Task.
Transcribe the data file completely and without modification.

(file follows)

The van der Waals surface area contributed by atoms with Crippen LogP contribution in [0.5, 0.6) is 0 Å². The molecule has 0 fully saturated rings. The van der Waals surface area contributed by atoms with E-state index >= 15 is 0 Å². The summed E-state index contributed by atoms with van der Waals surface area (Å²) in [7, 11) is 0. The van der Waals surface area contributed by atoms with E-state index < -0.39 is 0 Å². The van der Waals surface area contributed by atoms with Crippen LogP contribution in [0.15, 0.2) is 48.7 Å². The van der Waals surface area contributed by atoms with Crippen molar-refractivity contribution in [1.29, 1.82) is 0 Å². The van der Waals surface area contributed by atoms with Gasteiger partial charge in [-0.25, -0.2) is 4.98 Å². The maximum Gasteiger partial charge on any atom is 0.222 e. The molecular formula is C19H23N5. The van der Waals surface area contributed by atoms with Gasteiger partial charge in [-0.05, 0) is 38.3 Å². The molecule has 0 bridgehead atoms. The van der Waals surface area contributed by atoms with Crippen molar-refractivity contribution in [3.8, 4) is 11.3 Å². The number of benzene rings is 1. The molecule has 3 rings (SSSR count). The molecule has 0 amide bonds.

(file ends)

The van der Waals surface area contributed by atoms with Crippen LogP contribution in [0.5, 0.6) is 0 Å². The molecule has 0 fully saturated rings. The van der Waals surface area contributed by atoms with E-state index >= 15 is 0 Å². The summed E-state index contributed by atoms with van der Waals surface area (Å²) in [7, 11) is 0. The van der Waals surface area contributed by atoms with E-state index < -0.39 is 0 Å². The van der Waals surface area contributed by atoms with Crippen LogP contribution in [0.15, 0.2) is 48.7 Å². The van der Waals surface area contributed by atoms with Crippen molar-refractivity contribution in [1.29, 1.82) is 0 Å². The van der Waals surface area contributed by atoms with Gasteiger partial charge in [-0.25, -0.2) is 4.98 Å². The maximum Gasteiger partial charge on any atom is 0.222 e. The molecular formula is C19H23N5. The van der Waals surface area contributed by atoms with Gasteiger partial charge in [-0.05, 0) is 38.3 Å². The molecule has 0 bridgehead atoms. The van der Waals surface area contributed by atoms with Crippen molar-refractivity contribution in [3.8, 4) is 11.3 Å². The number of benzene rings is 1. The molecule has 3 rings (SSSR count). The molecule has 0 amide bonds.